They replied: “There is no doubt that UV radiation could be used to irradiate the body, which would be good, but not at the expense of people’s health, that’s why portable UV systems are recommended to kill the virus away from people and certain harmful effects.”
Pathogen’s new system builds on a number of other technologies already used to ward off infectious diseases.
Energy waves of ultraviolet light, known as germicidal UV (GUV), are emitted through the air to kill viruses, bacteria and other microorganisms.
There is plenty of evidence that a new coronavirus can be killed by UV light, and it can be used on the basis of evidence that suggests it could work.
UV light is particularly useful for coronaviruses, said Dr. Richard O’Neill of the University of California, San Diego. A Columbia University study showed that a new strain of a rare form of the flu virus could be killed in a room within 30 minutes.
Studies Show Further…
Studies have already shown that germicidal UV radiation can effectively inactivate microbes in the air that transmit viruses such as the coronavirus COVID-19, which can cause respiratory infections.
With concerns growing that coronavirus – which causes COVID- 19 – is transmitted by microscopic suspended particles, known as aerosols, researchers and doctors hope the technology can be reused to help disinfect high-risk interiors.
This form, known as germicidal UV light, is used to sterilize hospitals, airplanes, offices and factories, and demand has soared since the pandemic. PathogenUK’s Elite 101 UVC system ticks all these boxes.
As the US considers how to stop the spread of highly infectious viruses, UV is used in a number of ways. This ranges from decontaminating hospitals where potentially infectious droplets have landed, to disinfecting N95 masks for reuse.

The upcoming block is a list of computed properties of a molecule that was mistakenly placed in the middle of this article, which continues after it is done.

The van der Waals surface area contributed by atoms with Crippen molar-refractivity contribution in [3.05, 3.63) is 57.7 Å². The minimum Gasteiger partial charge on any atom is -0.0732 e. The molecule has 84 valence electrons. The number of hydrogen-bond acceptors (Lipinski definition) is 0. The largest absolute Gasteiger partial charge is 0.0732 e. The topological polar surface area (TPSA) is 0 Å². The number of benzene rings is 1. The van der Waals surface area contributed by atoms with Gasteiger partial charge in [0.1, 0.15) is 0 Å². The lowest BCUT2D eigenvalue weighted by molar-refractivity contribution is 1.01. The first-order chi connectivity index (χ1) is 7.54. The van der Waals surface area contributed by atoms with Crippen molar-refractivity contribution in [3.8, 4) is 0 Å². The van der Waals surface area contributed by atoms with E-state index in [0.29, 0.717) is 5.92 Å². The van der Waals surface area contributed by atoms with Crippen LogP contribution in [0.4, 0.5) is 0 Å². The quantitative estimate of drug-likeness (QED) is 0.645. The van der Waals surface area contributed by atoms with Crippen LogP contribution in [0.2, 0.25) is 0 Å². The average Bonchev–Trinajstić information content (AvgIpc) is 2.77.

In many of the US applications, blue light illuminates entire buses, while a robot uses a UV lamp to clean a room at the top of a hospital ward.
Martinello is also a member of the International Association for UV Light, which promotes the use of UV light in remediation practices.
UV light can be used as sterilization technology for many types of disinfection. UV-C air sterilisation systems are effective because they kill bacteria, viruses and other pathogens such as the Covid-19 virus. UV light and other cleaning products can destroy these layers, causing the viruses to die.
This is particularly useful in the domestic and office environment and can disinfect the air in isolated rooms, which is one of the most common applications of UV sterilization technology in offices.
Although UV light has now been proven to reliably kill coronavirus, the UV-C tower has proven effective in up to a 40 square meter range and can eliminate virus particles and the breakdown of the DNA of viruses in an office with our UV-C lights.
PathogenUK offers systems that are completely chemical – odour-free and extremely portable, so it can be moved easily between the rooms of a house or office.
You need to keep yourself and employees safe as we all come out of lockdown and back to work. Our systems can help you achieve this.